But as @zvolkov has pointed out, it's pointless to feel remorse all the time for having broken a promise to ourselves. Instead, we just have to recognize that we're not yet Buddhas and do our best to stick to our promises from now on.

On the other side of the coin, it's also pointless to make a vow to oneself without having the intention, or the ability, to keep it. It's far better to reflect on that vow, very seriously, and work with yourself so that you come closer and closer to the point where taking that vow will not be seen as a 'burden', but something you do with pleasure.


Keeping Silas and train in virtue requires being honest to oneself at first place so that it is of use for path and fruits. If approaching Vinaya and and virtue like a lawyer it's of nobodies use.

Thought that my person will better refrain from contributing something here he changed his mind, trusting that it is of use for some and something he is currently able to do. Comming accross similar question this days, my person tried to give a graspable answer for those willing to increase faith in the Dhamma:

Is changing your mind same as lying? Breaking promises

asked by Digity on DW:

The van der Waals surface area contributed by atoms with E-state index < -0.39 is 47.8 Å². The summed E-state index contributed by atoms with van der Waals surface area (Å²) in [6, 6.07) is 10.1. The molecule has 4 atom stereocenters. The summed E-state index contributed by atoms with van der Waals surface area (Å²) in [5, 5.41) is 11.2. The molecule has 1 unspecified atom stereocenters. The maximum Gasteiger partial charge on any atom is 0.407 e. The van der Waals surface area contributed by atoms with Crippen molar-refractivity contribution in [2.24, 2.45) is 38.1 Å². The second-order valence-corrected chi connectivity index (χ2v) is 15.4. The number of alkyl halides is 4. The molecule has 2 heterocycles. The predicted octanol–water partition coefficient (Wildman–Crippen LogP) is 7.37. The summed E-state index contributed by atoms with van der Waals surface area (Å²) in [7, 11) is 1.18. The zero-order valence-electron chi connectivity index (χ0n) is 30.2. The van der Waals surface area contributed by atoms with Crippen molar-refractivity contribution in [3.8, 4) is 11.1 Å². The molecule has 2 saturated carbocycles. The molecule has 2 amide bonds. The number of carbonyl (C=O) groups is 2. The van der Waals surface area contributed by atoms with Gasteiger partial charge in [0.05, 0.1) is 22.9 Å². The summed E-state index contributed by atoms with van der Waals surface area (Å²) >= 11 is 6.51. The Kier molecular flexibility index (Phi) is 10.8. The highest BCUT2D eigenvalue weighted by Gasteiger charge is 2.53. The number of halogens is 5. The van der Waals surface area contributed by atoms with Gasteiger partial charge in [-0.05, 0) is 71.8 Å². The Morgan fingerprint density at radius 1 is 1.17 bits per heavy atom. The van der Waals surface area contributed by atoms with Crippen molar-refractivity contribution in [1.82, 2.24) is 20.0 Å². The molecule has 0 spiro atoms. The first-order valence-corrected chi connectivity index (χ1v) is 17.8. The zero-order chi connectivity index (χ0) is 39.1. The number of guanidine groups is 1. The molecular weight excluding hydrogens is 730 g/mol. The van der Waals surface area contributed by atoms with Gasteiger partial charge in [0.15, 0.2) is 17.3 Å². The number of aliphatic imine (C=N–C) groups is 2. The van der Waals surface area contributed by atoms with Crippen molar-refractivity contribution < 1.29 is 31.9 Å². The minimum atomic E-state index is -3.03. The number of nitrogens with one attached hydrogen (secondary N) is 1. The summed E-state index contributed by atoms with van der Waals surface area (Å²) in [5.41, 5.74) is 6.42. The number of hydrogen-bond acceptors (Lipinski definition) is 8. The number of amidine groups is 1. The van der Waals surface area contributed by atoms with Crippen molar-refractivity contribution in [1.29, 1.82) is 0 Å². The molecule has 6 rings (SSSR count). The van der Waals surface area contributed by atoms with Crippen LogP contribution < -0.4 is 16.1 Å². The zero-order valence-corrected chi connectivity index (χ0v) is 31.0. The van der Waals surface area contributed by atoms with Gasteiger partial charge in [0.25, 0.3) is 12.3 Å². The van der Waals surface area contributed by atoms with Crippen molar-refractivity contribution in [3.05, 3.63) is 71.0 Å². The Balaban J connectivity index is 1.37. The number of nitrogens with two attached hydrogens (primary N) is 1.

Suppose someone asks you to do something that you're on the fence about doing, but you agree to it anyway. Now suppose time passes and you regret the initial agreement and decide not to follow through on it, but give some sort of explanation for why you aren't. Do you consider that a form of lying, since you told the person something that you didn't follow through on?

In short:

Yes, breaking promis is unskilfull and a misconduct in regard of virtue.

If done deliberatly it's a classic ly, what ever reson it was. If changing one mind later, it's false dealing similar to break a contract.

If a promise can not be fullfilled, out of reasons they are not in the sphere of the promis-maker and the promis-maker did also not possible had a chance to foresee this, than it is not a fault.

When one looks carefully and honest, one might see that most of the promises he/she did and did not fullfill have been faults.

A very serious matter is the matter of vows. Think how many take precepts, knowing that they will break them. Doing such is breaking the precepts while asking after them.

Changing ones mind from unskillful to skillful is not wrong, nevertheless one will face consequences of the breaking of promises, since mostly not understandable for others.

That preasure is mostly the hindrence for changing ones mind to a better.

Lets see, maybe my person is able to record a short talk on it.

Talk on it: Record of words on it (amr-file)

Maybe useful in addition:

  • Success/fail in trade. (Link see origin)

  • Depts, but to whom? (Link see origin)

One may look also at the source of it and use its possibility to discuss and ask further (links could not be given):

[Q&A] Is changing your mind same as lying? Breaking promises

(Note: This is a gift of Dhamma and not meant for commercial purpose or other wordly gain.)